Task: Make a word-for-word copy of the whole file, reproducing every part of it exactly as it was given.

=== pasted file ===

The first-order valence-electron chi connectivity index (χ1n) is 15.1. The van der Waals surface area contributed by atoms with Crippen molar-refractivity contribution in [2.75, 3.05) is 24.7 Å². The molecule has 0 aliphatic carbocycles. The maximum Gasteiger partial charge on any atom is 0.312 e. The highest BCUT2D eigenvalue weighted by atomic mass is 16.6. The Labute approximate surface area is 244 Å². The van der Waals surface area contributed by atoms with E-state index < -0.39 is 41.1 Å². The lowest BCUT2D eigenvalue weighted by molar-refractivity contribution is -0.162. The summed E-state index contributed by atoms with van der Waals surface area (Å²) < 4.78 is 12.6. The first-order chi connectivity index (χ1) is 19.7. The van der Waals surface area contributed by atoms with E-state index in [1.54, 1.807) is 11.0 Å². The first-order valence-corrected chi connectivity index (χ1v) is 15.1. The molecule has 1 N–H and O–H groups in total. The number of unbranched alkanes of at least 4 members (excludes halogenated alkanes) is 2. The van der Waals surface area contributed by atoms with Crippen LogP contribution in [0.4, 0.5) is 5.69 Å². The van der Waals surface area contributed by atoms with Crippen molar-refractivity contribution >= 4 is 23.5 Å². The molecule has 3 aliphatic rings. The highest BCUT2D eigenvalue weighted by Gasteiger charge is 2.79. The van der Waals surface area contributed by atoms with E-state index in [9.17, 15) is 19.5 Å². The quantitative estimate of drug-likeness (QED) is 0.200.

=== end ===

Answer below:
The first-order valence-electron chi connectivity index (χ1n) is 15.1. The van der Waals surface area contributed by atoms with Crippen molar-refractivity contribution in [2.75, 3.05) is 24.7 Å². The molecule has 0 aliphatic carbocycles. The maximum Gasteiger partial charge on any atom is 0.312 e. The highest BCUT2D eigenvalue weighted by atomic mass is 16.6. The Labute approximate surface area is 244 Å². The van der Waals surface area contributed by atoms with E-state index < -0.39 is 41.1 Å². The lowest BCUT2D eigenvalue weighted by molar-refractivity contribution is -0.162. The summed E-state index contributed by atoms with van der Waals surface area (Å²) < 4.78 is 12.6. The first-order chi connectivity index (χ1) is 19.7. The van der Waals surface area contributed by atoms with E-state index in [1.54, 1.807) is 11.0 Å². The first-order valence-corrected chi connectivity index (χ1v) is 15.1. The molecule has 1 N–H and O–H groups in total. The number of unbranched alkanes of at least 4 members (excludes halogenated alkanes) is 2. The van der Waals surface area contributed by atoms with Crippen LogP contribution in [0.4, 0.5) is 5.69 Å². The van der Waals surface area contributed by atoms with Crippen molar-refractivity contribution >= 4 is 23.5 Å². The molecule has 3 aliphatic rings. The highest BCUT2D eigenvalue weighted by Gasteiger charge is 2.79. The van der Waals surface area contributed by atoms with E-state index in [9.17, 15) is 19.5 Å². The quantitative estimate of drug-likeness (QED) is 0.200.